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Weir v. Chicago Plastering Institute

December 23, 1959

ARTHUR R. WEIR AND QUIKBRIK COMPANY OF CHICAGO, INC.
v.
CHICAGO PLASTERING INSTITUTE, ET AL.



Author: Castle

Before HASTINGS, Chief Judge, CASTLE, Circuit Judge, and PLATT, District Judge.

CASTLE, Circuit Judge: Plaintiffs-appellants, Arthur R. Weir and Quikbrik Company of Chicago, Inc., brought suit in the District Court to recover for damages alleged to have been suffered by plaintiffs to business and property by reason of a boycott. Defendants-appellees are Chicago Plastering Institute Inc.,*fn1 Journeymen Plasterers Protective and Benevolent Society, OP & CFIA, Local Union No. 5,*fn2 Employing Plasterers Contractors Association of Chicago,*fn3 Byron W. Dalton,*fn4 J.W. Farr & Co.*fn5 and J. Woodcock*fn5 ;

Plaintiffs predicate liability of defendants for treble damages under 15 U.S.C.A. § 15 on conduct alleged to constitute a violation of the antitrust provisions of 15 U.S.C.A. § 1. In addition Plaintiffs claim a "secondary boycott" by defendants Dalton and Local No. 5 in violation of, and entitling them to damages under, 29 U.S.C.A. § 187.

The district court at the conclusion of plaintiffs' evidence granted the motions of all defendants for a directed verdict and entered judgment for defendants. Plaintiffs appealed and contend that the court erred in not submitting the case to the jury. Subsidiary contentions made by plaintiffs include claims that the court erred (1) in rulings on the admission of evidence and on offers of proof, (2) in refusing to hear oral argument, (3) in failing to certify to the Attorney General that the constitutionality of an Act of Congress affecting the public interest had been put in issue by defendants' pleadings, (4) in failing to make findings of fact, and (5) that the District Court's executive committee erred in reassigning the case to the trial judge.

The main contested issue is whether there was evidence which when viewed in the light most favorable to plaintiffs, together with all reasonable inferences that might be drawn therefrom, would, as a matter of law, sustain a verdict for plaintiffs.

It would serve no purpose to attempt to summarize all of the evidence. In so far as it is pertinent to establishing the existence of a boycott in violation of either the Sherman Act (15 U.S.C.A. § 1) or the Labor-Management Relations Act (29 U.S.C.A. § 187), and viewed in the light most favorable to plaintiffs, accepting plaintiffs' version or that most favorable to plaintiffs where there is difference or conflict in the testimony, the record establishes the following facts.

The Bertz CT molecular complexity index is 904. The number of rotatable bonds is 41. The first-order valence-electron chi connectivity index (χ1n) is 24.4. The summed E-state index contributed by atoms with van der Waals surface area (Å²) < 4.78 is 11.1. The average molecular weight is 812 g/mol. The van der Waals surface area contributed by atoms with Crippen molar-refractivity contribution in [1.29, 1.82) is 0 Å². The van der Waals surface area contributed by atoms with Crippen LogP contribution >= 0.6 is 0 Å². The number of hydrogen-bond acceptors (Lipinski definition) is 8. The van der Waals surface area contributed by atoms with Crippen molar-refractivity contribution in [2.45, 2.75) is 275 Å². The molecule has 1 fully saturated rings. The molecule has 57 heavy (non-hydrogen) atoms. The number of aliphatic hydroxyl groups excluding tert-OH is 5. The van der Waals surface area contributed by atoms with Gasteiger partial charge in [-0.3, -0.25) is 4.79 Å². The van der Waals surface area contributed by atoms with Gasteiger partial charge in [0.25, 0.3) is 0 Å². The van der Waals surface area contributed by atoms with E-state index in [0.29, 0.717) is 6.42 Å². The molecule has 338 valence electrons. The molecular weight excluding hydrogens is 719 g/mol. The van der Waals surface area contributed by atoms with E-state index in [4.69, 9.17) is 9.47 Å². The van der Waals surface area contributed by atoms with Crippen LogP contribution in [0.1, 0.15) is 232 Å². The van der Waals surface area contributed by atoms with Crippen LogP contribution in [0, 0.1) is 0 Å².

The Institute is a not-for-profit membership corporation the officers and directors of which are representative officers of labor unions, plastering contractors and persons engaged in the plastering business. Its purpose, to promote the use of plaster products, is stated in its charter as follows:

"The advancement of plaster construction over inferior substitutes, by (1) education of the public, and (2) by sponsoring legislation calculated to preserve the health and safety of the public by the use of plaster construction, and (3) discourage attempts to pass legislation derogatory to plaster construction, and (4) to do those things which are necessary and proper to promote and enhance the plastering industry."

Institute provides retirement pensions, compensation for illness and injuries, and death benefits for those employed in the plastering industry.

The Association is an incorporated not-for-profit, trade association. Its members are approximately 36 Chicago plastering contractors. Local Union No. 5 is an unincorporated trade union composed of approximately 1200 journeymen and apprentice plasterers who engage in their trade as employees of plastering contractors. The Constitution and By-Laws of Local No. 5, provide:

"Sec. 96. Any person or firm desiring to become plastering contractors and employ members of Local No. 5 must qualify according to the following rules: They must be examined by our Examining Board and prove that they know the fundamentals of plastering. They must show sufficient bank account or credit to meet their material bills and pay-rolls, and they must also furnish a surety bond not less than Ten Thousand Dollars ($10,000) to insure the payments of our members at all times. Any member of Local No. 5 desiring to become a plastering contractor must make application in writing and appear before the Examining Board for a hearing. He must also be a member of Local No. 5 in good standing for a period of five years. This does not necessarily apply to honorably discharged men from the armed services. A thirty (30) days notice must be posted for all applicants who are to be examined as Contractors."

A collective bargaining agreement between Local No. 5 and the contractor members of the Association contains provisions under which each makes financial contributions to Institute for the following purposes:

"(a) Educating the public of the superiority of plaster construction over inferior substitutes.

"(b) Sponsoring legislation that is calculated to preserve the health and safety of the public by the ...


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